Our VoiceNews & Politics

Arizona mourns child targeted by hate

Cloee Cooper • Jan 09, 2011

Saturday morning, nine-year-old Christina-Taylor Green was shot, along with 18 others at a public gathering to greet U.S. Congresswoman Gabrielle Giffords in Tucson, Arizona.

Christina-Taylor was born on September 11, 2001. She was waiting to meet Rep. Giffords when the suspect, 22-year-old Jared Lee Loughner, opened fire on the crowd, killing six and critically injuring 13 others.

The exact motives of the suspect are still in question. Reports however indicate that Loughner supports anti-government conspiracy theories linked to anti-Semitic and populist perspectives. Reports also indicate that Rep. Gabrielle Giffords was targeted by Sarah Palin during the 2010 midterm election, and that Gifford’s office was tagged with anti-Semitic signs after her open support for the 2010 health care bill.

No one could have foreseen the tragic death of Christina-Taylor at a political event; however, this is not the first time a child has been targeted by xenophobia and bigotry-fueled violence in Arizona.

On May 30, 2009, nine-year old Brisenia Flores and her father Raul Flores were murdered by anti-immigrant leader Shawna Forde in Arivaca, Arizona.  Shawna Forde was identified as a spokesperson for anti-immigrant organization Federation for American Immigration Reform (FAIR). Although FAIR denied any affiliation after her arrest.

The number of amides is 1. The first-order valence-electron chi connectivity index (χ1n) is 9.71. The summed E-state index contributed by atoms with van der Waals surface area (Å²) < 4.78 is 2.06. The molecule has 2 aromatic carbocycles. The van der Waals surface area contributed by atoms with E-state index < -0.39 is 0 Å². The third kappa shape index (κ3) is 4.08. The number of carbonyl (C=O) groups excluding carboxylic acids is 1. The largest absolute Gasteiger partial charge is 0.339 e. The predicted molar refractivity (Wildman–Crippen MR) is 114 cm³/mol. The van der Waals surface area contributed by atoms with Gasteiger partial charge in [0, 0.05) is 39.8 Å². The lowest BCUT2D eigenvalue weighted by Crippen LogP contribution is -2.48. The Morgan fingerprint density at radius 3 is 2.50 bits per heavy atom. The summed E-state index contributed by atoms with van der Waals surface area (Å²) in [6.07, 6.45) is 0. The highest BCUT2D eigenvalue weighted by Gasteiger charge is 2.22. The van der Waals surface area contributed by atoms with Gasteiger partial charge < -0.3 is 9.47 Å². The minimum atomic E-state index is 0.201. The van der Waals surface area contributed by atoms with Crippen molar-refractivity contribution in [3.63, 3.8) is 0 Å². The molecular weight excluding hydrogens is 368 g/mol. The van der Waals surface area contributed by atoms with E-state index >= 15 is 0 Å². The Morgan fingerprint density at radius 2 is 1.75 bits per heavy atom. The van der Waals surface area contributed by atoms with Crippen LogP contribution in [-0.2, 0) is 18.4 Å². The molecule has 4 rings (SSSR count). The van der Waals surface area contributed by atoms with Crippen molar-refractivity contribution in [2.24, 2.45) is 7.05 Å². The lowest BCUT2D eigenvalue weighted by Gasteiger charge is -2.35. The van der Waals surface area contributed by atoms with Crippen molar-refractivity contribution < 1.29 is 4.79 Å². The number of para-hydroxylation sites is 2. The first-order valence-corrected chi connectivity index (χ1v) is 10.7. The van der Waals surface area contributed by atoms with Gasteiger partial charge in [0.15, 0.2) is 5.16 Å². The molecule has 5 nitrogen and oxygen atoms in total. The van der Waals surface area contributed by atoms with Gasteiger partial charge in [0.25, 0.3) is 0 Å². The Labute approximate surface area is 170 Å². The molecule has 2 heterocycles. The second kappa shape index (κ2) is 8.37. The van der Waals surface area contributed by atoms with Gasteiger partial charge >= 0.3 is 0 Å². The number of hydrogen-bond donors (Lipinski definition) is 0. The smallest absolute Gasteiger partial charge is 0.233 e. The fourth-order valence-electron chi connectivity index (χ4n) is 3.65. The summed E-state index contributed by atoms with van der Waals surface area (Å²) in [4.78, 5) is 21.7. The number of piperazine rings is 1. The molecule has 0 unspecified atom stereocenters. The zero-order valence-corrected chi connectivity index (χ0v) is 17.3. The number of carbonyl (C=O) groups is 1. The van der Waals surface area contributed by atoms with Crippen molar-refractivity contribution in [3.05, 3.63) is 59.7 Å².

Shawna Forde was also a former member of Minutemen Civil Defense Corps and helped found the Minutemen American Defense organization (MAD) – both vigilante border patrol groups.

Last night Arizona community members gathered in Phoenix and Tucson at vigils for the victims of yesterday’s shooting. Here is a quote from Repeal Coalition activist Chris Griffin on the climate of fear and disappointment generated by this shooting:

“This was supposed to be the start of a new year, but there is nothing new about it. I am so sick of hate that even the slightest hint of hate makes my stomach turn. I want to start the healing process, but how do you start to heal without addressing the very thing that caused the wound in the first place.”

The events that killed a young girl in Tucson, Arizona on Saturday, January 8, 2011 will never be forgotten. It is time to start a dialogue that will prevent such a tragedy from occurring again.

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